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Nausea is an unpleasant feeling of needing to vomit. People also may feel dizziness, vague discomfort in the abdomen, and an unwillingness to eat. Vomiting is a forceful contraction of the stomach that propels its contents up the esophagus and out the mouth. See also Vomiting in Infants and Children. Vomiting empties the stomach and often makes people with nausea feel considerably better, at least temporarily.
Vomiting is quite uncomfortable and can be violent. Severe vomiting can project stomach contents many feet projectile vomiting. Vomiting is not the same as regurgitation , which is the spitting up of stomach contents without forceful abdominal contractions or nausea. For instance, people with achalasia or Zenker diverticulum may regurgitate undigested food without nausea.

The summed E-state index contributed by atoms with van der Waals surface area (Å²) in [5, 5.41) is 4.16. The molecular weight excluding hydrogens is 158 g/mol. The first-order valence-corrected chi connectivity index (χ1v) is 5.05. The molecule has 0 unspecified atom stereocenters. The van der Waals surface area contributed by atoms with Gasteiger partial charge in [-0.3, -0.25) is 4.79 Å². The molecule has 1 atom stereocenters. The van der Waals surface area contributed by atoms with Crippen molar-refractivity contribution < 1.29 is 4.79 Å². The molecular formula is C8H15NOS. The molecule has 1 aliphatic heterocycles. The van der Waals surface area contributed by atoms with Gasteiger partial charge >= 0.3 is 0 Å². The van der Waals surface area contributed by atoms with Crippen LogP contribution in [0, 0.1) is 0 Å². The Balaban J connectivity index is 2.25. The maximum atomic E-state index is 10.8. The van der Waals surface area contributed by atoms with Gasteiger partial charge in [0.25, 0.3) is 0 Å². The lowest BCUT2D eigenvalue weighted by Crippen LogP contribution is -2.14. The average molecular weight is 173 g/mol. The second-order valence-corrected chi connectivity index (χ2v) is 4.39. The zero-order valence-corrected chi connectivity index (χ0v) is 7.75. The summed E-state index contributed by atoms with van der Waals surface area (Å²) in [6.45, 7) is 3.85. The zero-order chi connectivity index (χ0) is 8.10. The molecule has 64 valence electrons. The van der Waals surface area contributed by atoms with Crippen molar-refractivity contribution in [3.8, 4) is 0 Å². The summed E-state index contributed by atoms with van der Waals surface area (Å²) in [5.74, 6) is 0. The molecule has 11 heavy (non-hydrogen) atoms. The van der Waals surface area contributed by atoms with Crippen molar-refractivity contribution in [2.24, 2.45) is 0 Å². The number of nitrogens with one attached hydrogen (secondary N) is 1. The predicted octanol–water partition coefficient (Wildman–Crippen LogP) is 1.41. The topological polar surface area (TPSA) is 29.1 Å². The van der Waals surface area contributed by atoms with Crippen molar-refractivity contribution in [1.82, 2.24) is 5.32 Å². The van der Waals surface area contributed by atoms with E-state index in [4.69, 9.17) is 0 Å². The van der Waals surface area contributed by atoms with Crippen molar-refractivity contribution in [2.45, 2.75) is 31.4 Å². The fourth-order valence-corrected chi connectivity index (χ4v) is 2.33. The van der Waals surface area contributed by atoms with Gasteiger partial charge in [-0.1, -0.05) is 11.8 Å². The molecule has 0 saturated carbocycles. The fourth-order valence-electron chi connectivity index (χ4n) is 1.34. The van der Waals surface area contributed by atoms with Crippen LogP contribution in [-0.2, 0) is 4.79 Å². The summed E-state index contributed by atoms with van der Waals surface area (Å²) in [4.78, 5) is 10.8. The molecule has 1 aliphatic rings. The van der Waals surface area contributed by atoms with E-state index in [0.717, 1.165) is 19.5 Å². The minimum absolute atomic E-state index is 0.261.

Vomitus—the material that is vomited up—usually reflects what was recently eaten. Sometimes it contains chunks of food. When blood is vomited, the vomitus is usually red hematemesis , but if the blood has been partly digested, the vomitus looks like coffee grounds.
When bile is present, the vomitus is bitter and yellow-green. People who are unconscious or only partly conscious can inhale their vomitus. The acid in the vomitus can severely irritate the lungs. Vomiting greatly increases pressure within the esophagus, and severe vomiting can tear the lining of the esophagus see Esophageal Laceration Mallory-Weiss Syndrome.
A small tear causes pain and sometimes bleeding, but a large tear can be fatal. Because people lose water and minerals electrolytes in vomitus, severe vomiting can cause dehydration and electrolyte abnormalities. Newborns and infants are particularly susceptible to these complications. Chronic vomiting can cause undernutrition , weight loss, and metabolic abnormalities. Nausea and vomiting result when the vomiting center in the brain is activated.